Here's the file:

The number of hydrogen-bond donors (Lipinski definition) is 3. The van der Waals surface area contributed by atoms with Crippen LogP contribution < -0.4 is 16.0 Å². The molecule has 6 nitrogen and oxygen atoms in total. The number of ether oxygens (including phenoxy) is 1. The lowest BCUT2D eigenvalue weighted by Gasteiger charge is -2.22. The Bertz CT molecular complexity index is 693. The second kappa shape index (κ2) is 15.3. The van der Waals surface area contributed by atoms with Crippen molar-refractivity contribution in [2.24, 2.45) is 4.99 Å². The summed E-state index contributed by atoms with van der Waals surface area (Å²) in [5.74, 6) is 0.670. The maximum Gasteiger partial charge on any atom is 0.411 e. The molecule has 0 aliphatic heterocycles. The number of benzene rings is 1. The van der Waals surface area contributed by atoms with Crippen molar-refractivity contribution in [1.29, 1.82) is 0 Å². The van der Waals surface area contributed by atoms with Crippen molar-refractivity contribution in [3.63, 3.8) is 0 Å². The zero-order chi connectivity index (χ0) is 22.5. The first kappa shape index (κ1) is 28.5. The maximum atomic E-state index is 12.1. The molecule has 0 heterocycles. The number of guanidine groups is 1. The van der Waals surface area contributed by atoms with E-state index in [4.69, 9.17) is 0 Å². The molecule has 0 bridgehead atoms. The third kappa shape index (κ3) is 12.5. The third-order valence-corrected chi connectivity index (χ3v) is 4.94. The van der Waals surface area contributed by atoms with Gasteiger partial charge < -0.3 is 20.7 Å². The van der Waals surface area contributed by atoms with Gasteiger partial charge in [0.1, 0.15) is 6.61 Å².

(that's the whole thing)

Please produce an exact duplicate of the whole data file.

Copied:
The number of hydrogen-bond donors (Lipinski definition) is 3. The van der Waals surface area contributed by atoms with Crippen LogP contribution < -0.4 is 16.0 Å². The molecule has 6 nitrogen and oxygen atoms in total. The number of ether oxygens (including phenoxy) is 1. The lowest BCUT2D eigenvalue weighted by Gasteiger charge is -2.22. The Bertz CT molecular complexity index is 693. The second kappa shape index (κ2) is 15.3. The van der Waals surface area contributed by atoms with Crippen molar-refractivity contribution in [2.24, 2.45) is 4.99 Å². The summed E-state index contributed by atoms with van der Waals surface area (Å²) in [5.74, 6) is 0.670. The maximum Gasteiger partial charge on any atom is 0.411 e. The molecule has 0 aliphatic heterocycles. The number of benzene rings is 1. The van der Waals surface area contributed by atoms with Crippen molar-refractivity contribution in [1.29, 1.82) is 0 Å². The van der Waals surface area contributed by atoms with Crippen molar-refractivity contribution in [3.63, 3.8) is 0 Å². The zero-order chi connectivity index (χ0) is 22.5. The first kappa shape index (κ1) is 28.5. The maximum atomic E-state index is 12.1. The molecule has 0 heterocycles. The number of guanidine groups is 1. The van der Waals surface area contributed by atoms with E-state index in [4.69, 9.17) is 0 Å². The molecule has 0 bridgehead atoms. The third kappa shape index (κ3) is 12.5. The third-order valence-corrected chi connectivity index (χ3v) is 4.94. The van der Waals surface area contributed by atoms with Gasteiger partial charge < -0.3 is 20.7 Å². The van der Waals surface area contributed by atoms with Gasteiger partial charge in [0.1, 0.15) is 6.61 Å².